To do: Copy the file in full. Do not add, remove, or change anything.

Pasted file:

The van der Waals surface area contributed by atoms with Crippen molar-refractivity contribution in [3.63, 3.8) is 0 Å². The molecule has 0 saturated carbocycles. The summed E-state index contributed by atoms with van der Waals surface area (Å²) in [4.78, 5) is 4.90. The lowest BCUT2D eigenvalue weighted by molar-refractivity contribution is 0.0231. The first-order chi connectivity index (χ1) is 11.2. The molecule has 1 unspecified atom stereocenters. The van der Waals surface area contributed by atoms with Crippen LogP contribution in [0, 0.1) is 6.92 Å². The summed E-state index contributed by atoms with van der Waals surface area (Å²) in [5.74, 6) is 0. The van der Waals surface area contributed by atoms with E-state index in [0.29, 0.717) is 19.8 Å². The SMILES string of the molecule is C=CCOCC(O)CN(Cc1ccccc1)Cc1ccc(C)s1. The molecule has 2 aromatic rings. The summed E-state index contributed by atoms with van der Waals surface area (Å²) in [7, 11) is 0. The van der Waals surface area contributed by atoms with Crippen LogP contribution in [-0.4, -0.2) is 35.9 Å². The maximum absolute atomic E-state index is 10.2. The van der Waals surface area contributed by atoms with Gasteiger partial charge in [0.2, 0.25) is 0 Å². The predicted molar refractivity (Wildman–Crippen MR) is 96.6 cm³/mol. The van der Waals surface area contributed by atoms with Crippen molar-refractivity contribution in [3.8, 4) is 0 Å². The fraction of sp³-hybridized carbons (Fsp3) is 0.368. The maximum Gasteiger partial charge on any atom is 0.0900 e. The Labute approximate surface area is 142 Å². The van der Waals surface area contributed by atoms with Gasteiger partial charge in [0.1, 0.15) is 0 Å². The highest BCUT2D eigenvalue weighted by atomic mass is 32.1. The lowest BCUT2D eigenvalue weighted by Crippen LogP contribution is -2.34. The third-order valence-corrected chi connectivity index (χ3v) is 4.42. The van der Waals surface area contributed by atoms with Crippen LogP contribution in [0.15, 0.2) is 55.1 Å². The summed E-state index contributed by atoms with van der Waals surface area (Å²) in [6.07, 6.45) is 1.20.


The van der Waals surface area contributed by atoms with Crippen molar-refractivity contribution in [3.63, 3.8) is 0 Å². The molecule has 0 saturated carbocycles. The summed E-state index contributed by atoms with van der Waals surface area (Å²) in [4.78, 5) is 4.90. The lowest BCUT2D eigenvalue weighted by molar-refractivity contribution is 0.0231. The first-order chi connectivity index (χ1) is 11.2. The molecule has 1 unspecified atom stereocenters. The van der Waals surface area contributed by atoms with Crippen LogP contribution in [0, 0.1) is 6.92 Å². The summed E-state index contributed by atoms with van der Waals surface area (Å²) in [5.74, 6) is 0. The van der Waals surface area contributed by atoms with E-state index in [0.29, 0.717) is 19.8 Å². The SMILES string of the molecule is C=CCOCC(O)CN(Cc1ccccc1)Cc1ccc(C)s1. The molecule has 2 aromatic rings. The summed E-state index contributed by atoms with van der Waals surface area (Å²) in [7, 11) is 0. The van der Waals surface area contributed by atoms with Crippen LogP contribution in [-0.4, -0.2) is 35.9 Å². The maximum absolute atomic E-state index is 10.2. The van der Waals surface area contributed by atoms with Gasteiger partial charge in [0.2, 0.25) is 0 Å². The predicted molar refractivity (Wildman–Crippen MR) is 96.6 cm³/mol. The van der Waals surface area contributed by atoms with Crippen molar-refractivity contribution in [3.8, 4) is 0 Å². The fraction of sp³-hybridized carbons (Fsp3) is 0.368. The maximum Gasteiger partial charge on any atom is 0.0900 e. The Labute approximate surface area is 142 Å². The van der Waals surface area contributed by atoms with Gasteiger partial charge in [0.1, 0.15) is 0 Å². The highest BCUT2D eigenvalue weighted by atomic mass is 32.1. The lowest BCUT2D eigenvalue weighted by Crippen LogP contribution is -2.34. The third-order valence-corrected chi connectivity index (χ3v) is 4.42. The van der Waals surface area contributed by atoms with Crippen LogP contribution in [0.15, 0.2) is 55.1 Å². The summed E-state index contributed by atoms with van der Waals surface area (Å²) in [6.07, 6.45) is 1.20.